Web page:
But Americans spend less time with middle-ring township relationships — the PTA, the neighborhood watch.

Middle-ring relationships, Dunkelman argues, help people become skilled at deliberation. The guy sitting next to you at the volunteer fire company may have political opinions you find abhorrent, but you still have to get stuff done with him, week after week.

Middle-ring relationships also diversify the sources of identity. You might be an O’Rourke, an Irish Catholic and a professor, but you are also a citizen, importantly of the Montrose neighborhood in Houston.

With middle-ring memberships deteriorating, Americans have become worse at public deliberation. People find it easier to ignore inconvenient viewpoints and facts. Partisanship becomes a preconscious lens through which people see the world.

We believe mindfulness, empathy, and compassion can help reverse this trend. All of these, notably, are practices that can be taught. They are also more apt to help address underlying issues that may fuel our divisiveness, distrust, and alienation.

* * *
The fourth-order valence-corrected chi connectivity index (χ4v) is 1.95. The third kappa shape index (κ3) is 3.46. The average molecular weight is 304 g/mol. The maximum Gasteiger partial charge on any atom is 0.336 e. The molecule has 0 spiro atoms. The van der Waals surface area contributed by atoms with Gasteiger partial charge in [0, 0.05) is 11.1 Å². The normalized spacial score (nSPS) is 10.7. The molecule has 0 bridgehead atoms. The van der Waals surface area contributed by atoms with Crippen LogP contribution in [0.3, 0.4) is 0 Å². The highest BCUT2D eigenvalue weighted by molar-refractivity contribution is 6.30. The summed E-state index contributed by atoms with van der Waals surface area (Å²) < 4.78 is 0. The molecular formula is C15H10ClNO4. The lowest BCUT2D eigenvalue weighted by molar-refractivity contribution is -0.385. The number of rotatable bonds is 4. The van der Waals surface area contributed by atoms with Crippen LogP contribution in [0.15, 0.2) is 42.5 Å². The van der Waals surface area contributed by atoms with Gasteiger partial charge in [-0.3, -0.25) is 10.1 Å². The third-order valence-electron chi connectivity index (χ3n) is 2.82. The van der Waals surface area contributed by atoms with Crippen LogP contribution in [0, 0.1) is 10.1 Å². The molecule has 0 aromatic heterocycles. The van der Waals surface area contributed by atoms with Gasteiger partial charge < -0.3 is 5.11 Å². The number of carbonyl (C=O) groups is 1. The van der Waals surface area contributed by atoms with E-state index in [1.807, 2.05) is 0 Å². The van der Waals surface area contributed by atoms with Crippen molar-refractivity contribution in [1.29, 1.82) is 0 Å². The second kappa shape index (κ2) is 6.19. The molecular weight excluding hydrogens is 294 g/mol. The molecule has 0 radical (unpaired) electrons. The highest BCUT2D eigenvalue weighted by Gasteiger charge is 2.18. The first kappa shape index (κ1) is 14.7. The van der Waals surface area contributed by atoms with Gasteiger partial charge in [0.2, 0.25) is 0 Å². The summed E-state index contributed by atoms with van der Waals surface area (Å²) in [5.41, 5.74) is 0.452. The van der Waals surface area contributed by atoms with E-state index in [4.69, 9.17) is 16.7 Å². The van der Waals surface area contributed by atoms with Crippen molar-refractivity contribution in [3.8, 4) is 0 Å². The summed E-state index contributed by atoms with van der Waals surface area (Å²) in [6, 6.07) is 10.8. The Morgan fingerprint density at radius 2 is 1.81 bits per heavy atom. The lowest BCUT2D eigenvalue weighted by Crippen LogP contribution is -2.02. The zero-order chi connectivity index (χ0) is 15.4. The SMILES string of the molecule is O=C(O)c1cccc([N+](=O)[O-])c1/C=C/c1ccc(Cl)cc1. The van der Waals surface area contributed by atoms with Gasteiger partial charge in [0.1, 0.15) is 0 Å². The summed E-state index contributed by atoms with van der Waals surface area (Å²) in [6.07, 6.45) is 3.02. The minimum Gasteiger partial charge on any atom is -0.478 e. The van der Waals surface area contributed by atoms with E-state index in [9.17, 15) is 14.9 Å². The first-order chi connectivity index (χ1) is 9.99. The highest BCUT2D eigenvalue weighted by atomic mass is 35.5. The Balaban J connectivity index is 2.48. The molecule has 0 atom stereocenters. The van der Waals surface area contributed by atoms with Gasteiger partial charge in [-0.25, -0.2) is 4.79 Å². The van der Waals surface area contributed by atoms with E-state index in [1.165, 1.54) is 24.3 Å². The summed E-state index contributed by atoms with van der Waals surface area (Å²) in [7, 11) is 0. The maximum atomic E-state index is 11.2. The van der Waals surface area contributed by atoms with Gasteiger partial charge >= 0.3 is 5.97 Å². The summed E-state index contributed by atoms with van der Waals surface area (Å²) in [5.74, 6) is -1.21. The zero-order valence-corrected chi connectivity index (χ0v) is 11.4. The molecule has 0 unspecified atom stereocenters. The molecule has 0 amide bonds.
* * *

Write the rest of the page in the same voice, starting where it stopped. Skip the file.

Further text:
As we’ve noted before,

When we lead Yoga Calm classes for children, we start with activities that develop the principles of Stillness and Listening, teaching the kids how to calm their bodies and listen to themselves – heart, mind and body. By becoming more become aware of their needs, students learn that they are “meaner” on days when they haven’t had enough sleep and have more arguments with their friends when they’re not exercising and caring for themselves. With awareness of their own needs and guidance in making healthy choices, children learn the practice of self-care.

Social awareness and skill development build on those lessons. By understanding what affects our emotions and actions, we gain insight into others’ emotions and actions.

boys at school

And by practicing communication, leadership and other social skills, along with how to solve problems – Yoga Calm’s Community principle – we create an environment of loving kindness and belonging.

Images by Miguel Pimentel & woodleywonderworks, via Flickr